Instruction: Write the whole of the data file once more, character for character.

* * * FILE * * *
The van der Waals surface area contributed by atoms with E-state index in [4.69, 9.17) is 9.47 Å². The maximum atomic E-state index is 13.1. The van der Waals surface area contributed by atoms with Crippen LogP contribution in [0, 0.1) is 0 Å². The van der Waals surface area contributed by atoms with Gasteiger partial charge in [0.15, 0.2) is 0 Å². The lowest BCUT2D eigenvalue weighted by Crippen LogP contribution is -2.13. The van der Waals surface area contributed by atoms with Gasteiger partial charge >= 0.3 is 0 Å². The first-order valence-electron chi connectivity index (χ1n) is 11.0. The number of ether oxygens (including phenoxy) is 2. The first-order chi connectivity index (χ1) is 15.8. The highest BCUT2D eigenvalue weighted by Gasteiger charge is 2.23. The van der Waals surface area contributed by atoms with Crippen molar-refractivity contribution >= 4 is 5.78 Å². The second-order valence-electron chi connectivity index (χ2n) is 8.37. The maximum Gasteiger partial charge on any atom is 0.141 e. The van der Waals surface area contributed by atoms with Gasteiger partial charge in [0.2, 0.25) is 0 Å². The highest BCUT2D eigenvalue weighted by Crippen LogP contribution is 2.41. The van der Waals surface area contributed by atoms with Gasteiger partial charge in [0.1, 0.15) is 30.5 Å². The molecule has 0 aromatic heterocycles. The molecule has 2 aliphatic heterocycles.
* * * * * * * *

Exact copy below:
The van der Waals surface area contributed by atoms with E-state index in [4.69, 9.17) is 9.47 Å². The maximum atomic E-state index is 13.1. The van der Waals surface area contributed by atoms with Crippen LogP contribution in [0, 0.1) is 0 Å². The van der Waals surface area contributed by atoms with Gasteiger partial charge in [0.15, 0.2) is 0 Å². The lowest BCUT2D eigenvalue weighted by Crippen LogP contribution is -2.13. The van der Waals surface area contributed by atoms with Gasteiger partial charge >= 0.3 is 0 Å². The first-order valence-electron chi connectivity index (χ1n) is 11.0. The number of ether oxygens (including phenoxy) is 2. The first-order chi connectivity index (χ1) is 15.8. The highest BCUT2D eigenvalue weighted by Gasteiger charge is 2.23. The van der Waals surface area contributed by atoms with Crippen molar-refractivity contribution >= 4 is 5.78 Å². The second-order valence-electron chi connectivity index (χ2n) is 8.37. The maximum Gasteiger partial charge on any atom is 0.141 e. The van der Waals surface area contributed by atoms with Gasteiger partial charge in [0.2, 0.25) is 0 Å². The highest BCUT2D eigenvalue weighted by Crippen LogP contribution is 2.41. The van der Waals surface area contributed by atoms with Gasteiger partial charge in [0.1, 0.15) is 30.5 Å². The molecule has 0 aromatic heterocycles. The molecule has 2 aliphatic heterocycles.